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Tuesday, June 16, 2015

New on Video: Winsome Robin Williams in The Fisher King

Posted By on Tue, Jun 16, 2015 at 6:00 PM

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1991's The Fisher King has always been my favorite Robin Williams film, as well as my favorite Terry Gilliam movie. Sure, as anyone who claims to be into movies must, I have a deep love for Brazil — though my mother still hasn't forgiven me and my brother for insisting that she take us to see it at Fresno's Tower Theatre in the mid-1980s, especially after she learned that it had already been released on VHS by that point — as well as a healthy respect for Time Bandits and The Adventures of Baron Munchausen. Fear and Loathing in Las Vegas features the best use of CGI in the 1990s, in that it actually comes close to replicating what low-level hallucinations on acid look like (not that I would know such as thing). But The Fisher King has always been my favorite on a purely emotional level, closely followed by Tideland, which nobody else but me seemed to like.

When Robin Williams ended his life last August, it had the surely unintended consequence of a critical reappraisal for The Fisher King, in which he plays a mentally unstable homeless man in New York named Perry who enlists the aid of disgraced former shock jock Jack (Jeff Bridges) to find the Holy Grail, which Perry believes is in a swanky house on the Upper East Side. Not that it was greatly disliked beforehand (again, it ain't Tideland, which former SF Weekly contributor Nick Schager described as a "wack-job of a film" and "something of a catastrophe"), but when bloggers were looking back on his career, the only movie everybody could agree on was The Fisher King, which the Criterion Collection is releasing on Blu-ray and DVD on June 23.


This isn't Criterion's first time releasing The Fisher King; they released it on Laserdisc in the 1990s, a laserdisc which I owned and watched many times back in the day. The new Blu-ray artwork is swell, but I do miss the original laserdisc cover. I get that Blu-ray and laserdisc covers are very different canvases and it had to be changed, and the original was arguably a sloppy pre-Photoshop cut-and-paste job, but it still perfectly evokes the wistful tone of the film.

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Terry Gilliam's excellent commentary track from that disc has been retained — which gives me hope that someday Criterion will release David Cronenberg's Crash on Blu-ray, since Cronenberg's commentary for that Laserdisc was stellar — and there are also newish interviews with the principal cast and crew, including Amanda Plummer and Mercedes Ruehl, neither of whom are getting nearly enough work these days. I'd argue that The Fisher King is as much of a career high for them as it was for Williams and Bridges, and watching it now, the female characters are actually much more interesting, even with their comparatively limited screen time. Ms. Ruehl won a richly deserved Best Supporting Actress Oscar, but these days, it's Ms. Plummer as Lydia, and her character's arc throughout the film, that really hits me where I live.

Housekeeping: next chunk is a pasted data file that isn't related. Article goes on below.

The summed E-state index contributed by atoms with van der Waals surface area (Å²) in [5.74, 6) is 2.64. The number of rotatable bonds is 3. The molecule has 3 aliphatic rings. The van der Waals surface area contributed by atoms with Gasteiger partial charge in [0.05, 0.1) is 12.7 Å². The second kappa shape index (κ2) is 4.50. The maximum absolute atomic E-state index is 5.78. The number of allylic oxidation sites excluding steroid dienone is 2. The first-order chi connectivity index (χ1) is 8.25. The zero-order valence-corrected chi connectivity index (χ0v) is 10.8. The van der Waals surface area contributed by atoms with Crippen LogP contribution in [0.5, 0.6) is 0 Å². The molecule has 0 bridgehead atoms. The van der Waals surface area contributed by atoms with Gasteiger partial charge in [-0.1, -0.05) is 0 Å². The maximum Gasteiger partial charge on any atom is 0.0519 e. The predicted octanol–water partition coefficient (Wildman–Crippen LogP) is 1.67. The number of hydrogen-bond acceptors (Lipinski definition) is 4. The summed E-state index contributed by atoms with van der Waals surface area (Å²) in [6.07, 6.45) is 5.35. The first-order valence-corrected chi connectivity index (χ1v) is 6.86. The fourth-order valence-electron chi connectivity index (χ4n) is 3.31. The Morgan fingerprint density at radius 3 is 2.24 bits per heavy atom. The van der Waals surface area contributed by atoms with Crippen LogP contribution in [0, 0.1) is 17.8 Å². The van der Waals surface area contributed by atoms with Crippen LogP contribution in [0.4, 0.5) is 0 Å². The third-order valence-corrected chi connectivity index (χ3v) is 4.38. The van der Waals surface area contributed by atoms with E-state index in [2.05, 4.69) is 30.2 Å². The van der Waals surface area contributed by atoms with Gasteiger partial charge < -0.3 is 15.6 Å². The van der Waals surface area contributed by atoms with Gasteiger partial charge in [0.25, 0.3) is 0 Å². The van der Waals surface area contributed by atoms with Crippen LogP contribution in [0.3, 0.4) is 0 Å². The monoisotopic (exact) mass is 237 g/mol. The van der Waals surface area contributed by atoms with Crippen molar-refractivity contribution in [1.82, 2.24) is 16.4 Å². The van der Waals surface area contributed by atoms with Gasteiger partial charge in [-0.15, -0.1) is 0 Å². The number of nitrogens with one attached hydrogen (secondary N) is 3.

Both Williams and Bridges are in fine form, of course, and Bridges in particular is using his full acting arsenal, including what I've always called The Bridges Maneuver. One of the more notable examples of it is in the original Tron; the original scene isn't available in its entirety on YouTube, but you can catch a glimpse of it starting at 40 seconds into this trailer, when explains why he wants to hack into Encom. Pay close attention to his delivery and arm movements, as well as how this ace programmer who knows everything about computers has to struggle to find the word "memories."


Similarly, the full scene in question from The Fisher King isn't available online, and we only get to see a few non-consecutive seconds of it in the trailer, but the relevant part begins at 1:20, as he explains why he's trying to help Perry hook up with Lydia.


That right there, that is acting.

I'm being a tad facetious, because Bridges is actually great in the film, as is everyone else, especially Amanda Plummer. If you've never seen The Fisher King, or haven't in a while, treat yourself.



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Sherilyn Connelly

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